This natural hair transition has been quite challenging, bringing forth deeply buried ugly truths and warped reality perceptions that I was totally unaware of.

**Check out my previous post Authentically Me to find out why I decided to go natural**

After my first few months of transition, I became quite annoyed with the two drastically different textures of my hair (curly and thick at the roots and bone straight the rest of the way), so I stopped dealing with it all together.  I wore it in a loose bun adorned with a headband (as seen in the picture above).

Sometimes I would get a little creative and let a spiral curl hang down.

That was the bulk of my creativity.  I wore this basic style for weeks, probably even a month.  I simply did not care for the styling or maintenance of my hair.

During this process, split ends began to eat away at any healthiness I had left.  I knew it was time for a trim, but I was torn between trimming and experimenting with a new cut.  My original intent was to keep my hair as long as possible through this transition, but dealing with the two different textures made me quickly change my mind.

Cue inner turmoil, askewed perceptions, and plenty of nonsense.

My decision to change my appearance with a new haircut brought forth some insecurity issues.  I wanted an attractive and stylish asymmetrical cut that ensured more length in the front than the back.  I was concerned with keeping a certain amount of length for fear of completely revealing all of my flaws, namely my double chin.  I felt my long hair played some sort of roll in covering up, or at least distracting from, the unsightly roundness of my face.  In consideration of the rest of my flaws I decided it would be best to put off my “big chop” (a term developed in the natural hair community for cutting off all of the permed hair) until my acne fully cleared up, my teeth and gums looked healthier, and my face slimed down.  I truly felt I had too many imperfections to uncover them all at once.  After all, why cut off my best asset?  It was the only thing on me that did not contain a flaw, in my perception.  So this haircut had to be a fresh, new change, while successfully distracting from my dreaded flaws.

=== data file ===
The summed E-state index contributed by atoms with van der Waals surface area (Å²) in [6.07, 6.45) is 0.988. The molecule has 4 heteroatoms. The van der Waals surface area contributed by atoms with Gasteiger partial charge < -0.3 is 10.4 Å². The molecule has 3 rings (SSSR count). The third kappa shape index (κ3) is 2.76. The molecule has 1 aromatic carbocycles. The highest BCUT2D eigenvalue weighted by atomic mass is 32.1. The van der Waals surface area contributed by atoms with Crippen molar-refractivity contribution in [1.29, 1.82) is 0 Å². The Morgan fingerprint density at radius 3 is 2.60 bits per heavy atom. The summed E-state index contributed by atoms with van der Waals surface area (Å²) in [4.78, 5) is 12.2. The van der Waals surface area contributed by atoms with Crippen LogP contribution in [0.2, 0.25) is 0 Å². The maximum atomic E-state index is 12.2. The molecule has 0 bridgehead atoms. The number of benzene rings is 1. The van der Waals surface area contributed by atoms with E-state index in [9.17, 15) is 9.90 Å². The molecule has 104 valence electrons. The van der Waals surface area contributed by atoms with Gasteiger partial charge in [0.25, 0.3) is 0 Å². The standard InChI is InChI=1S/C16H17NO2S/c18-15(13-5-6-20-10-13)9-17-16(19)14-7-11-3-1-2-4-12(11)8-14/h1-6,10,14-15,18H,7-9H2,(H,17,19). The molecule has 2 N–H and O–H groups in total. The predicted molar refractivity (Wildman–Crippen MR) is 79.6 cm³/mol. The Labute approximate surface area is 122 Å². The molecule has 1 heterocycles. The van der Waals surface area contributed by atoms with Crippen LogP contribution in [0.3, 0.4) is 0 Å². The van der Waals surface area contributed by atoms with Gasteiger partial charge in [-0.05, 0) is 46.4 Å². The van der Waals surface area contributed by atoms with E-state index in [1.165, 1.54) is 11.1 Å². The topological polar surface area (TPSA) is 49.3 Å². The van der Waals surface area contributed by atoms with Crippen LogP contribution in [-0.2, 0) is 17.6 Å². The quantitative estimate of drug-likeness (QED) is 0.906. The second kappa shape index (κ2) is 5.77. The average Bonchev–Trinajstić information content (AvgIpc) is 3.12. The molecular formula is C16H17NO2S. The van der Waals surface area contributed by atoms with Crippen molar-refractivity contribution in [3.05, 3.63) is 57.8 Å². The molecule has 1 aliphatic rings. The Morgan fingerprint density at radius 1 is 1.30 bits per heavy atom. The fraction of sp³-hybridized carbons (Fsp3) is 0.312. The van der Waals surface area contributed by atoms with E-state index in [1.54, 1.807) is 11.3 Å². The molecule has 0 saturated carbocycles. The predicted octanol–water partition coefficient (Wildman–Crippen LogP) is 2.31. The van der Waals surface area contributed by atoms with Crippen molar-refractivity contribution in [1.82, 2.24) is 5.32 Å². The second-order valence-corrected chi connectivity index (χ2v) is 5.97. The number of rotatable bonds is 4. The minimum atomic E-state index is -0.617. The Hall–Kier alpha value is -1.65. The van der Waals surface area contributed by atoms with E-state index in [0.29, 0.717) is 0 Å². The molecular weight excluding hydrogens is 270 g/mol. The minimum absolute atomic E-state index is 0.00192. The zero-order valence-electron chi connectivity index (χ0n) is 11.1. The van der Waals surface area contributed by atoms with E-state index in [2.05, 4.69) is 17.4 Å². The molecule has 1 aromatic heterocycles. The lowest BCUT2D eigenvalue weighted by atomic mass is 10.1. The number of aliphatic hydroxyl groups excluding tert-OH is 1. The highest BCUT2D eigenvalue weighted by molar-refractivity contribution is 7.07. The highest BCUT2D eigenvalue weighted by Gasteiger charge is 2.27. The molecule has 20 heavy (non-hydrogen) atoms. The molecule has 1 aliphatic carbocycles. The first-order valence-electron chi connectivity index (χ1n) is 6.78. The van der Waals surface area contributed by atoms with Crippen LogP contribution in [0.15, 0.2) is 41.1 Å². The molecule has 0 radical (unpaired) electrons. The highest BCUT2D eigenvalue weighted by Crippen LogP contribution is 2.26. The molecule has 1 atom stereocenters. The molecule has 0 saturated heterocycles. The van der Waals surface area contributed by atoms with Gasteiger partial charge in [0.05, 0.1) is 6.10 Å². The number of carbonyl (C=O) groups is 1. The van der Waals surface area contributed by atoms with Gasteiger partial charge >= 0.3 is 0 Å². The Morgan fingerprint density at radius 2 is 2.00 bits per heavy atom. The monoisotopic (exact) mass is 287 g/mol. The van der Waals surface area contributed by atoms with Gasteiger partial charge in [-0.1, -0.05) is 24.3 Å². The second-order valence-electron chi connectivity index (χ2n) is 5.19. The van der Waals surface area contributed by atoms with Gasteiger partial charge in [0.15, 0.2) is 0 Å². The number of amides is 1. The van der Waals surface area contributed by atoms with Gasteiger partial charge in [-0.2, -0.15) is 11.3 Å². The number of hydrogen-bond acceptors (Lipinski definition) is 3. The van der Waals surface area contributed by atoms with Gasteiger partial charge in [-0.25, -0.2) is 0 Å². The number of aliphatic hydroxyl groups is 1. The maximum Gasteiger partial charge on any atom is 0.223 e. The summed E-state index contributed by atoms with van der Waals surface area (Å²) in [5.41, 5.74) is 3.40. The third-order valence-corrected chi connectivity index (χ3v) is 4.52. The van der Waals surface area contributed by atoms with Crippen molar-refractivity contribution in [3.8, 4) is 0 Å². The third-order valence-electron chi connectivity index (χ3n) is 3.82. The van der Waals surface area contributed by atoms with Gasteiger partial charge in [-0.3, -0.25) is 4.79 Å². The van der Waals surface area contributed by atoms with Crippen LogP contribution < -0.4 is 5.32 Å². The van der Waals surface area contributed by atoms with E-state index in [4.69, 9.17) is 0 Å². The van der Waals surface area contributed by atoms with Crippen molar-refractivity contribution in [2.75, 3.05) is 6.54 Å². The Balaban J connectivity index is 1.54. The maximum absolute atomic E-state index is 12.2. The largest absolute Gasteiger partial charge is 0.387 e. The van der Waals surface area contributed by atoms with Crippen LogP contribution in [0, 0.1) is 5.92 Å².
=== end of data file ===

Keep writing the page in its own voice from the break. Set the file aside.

On July 2nd I decided I was ready for what I call my “medium chop.”  This was my result…

Although very cute, it was a lot shorter than I wanted it.  I literally went from loving it one day to hating it the next.  The short length and bone straight ends made it mandatory to wear curly looks to keep from looking like a mushroom head.  Not to mention the fact that I still wanted to portray the most authentic version of myself during this transition period.

I tried different curly styles from pin curls to flexirods.  I liked the idea of flexirods, but my curls came out tighter than I would have preferred for such short hair.  So literally two days after my previous picture where I’m flashing that smile, I wasn’t feeling this “new do”.

I looked and felt like this…

As far as I was concerned the curls were just too tight.  My mom had to remind me that I was in the process of wearing my natural curls.  How could I be biased against tight curls?  Natural curls are tighter curls.  That is just reality, for most black naturals anyway.  I realized at that point, I was not as ready for this “natural” reality as I thought I was.

When I pictured myself as a natural, I would fantasize about the longhaired curly/wavy naturals I saw on TV and hoped that mine would be as beautiful.  The one look I was NOT going for is an 80’s flashback to the Jheri curl.

Regardless of my fantasies and judgments, the reality is, the whole purpose of this process is to ACCEPT what I was born with and EMBRACE what is.  Why be so attached to the length or the loose curls?  I realized I still had a lot to work on.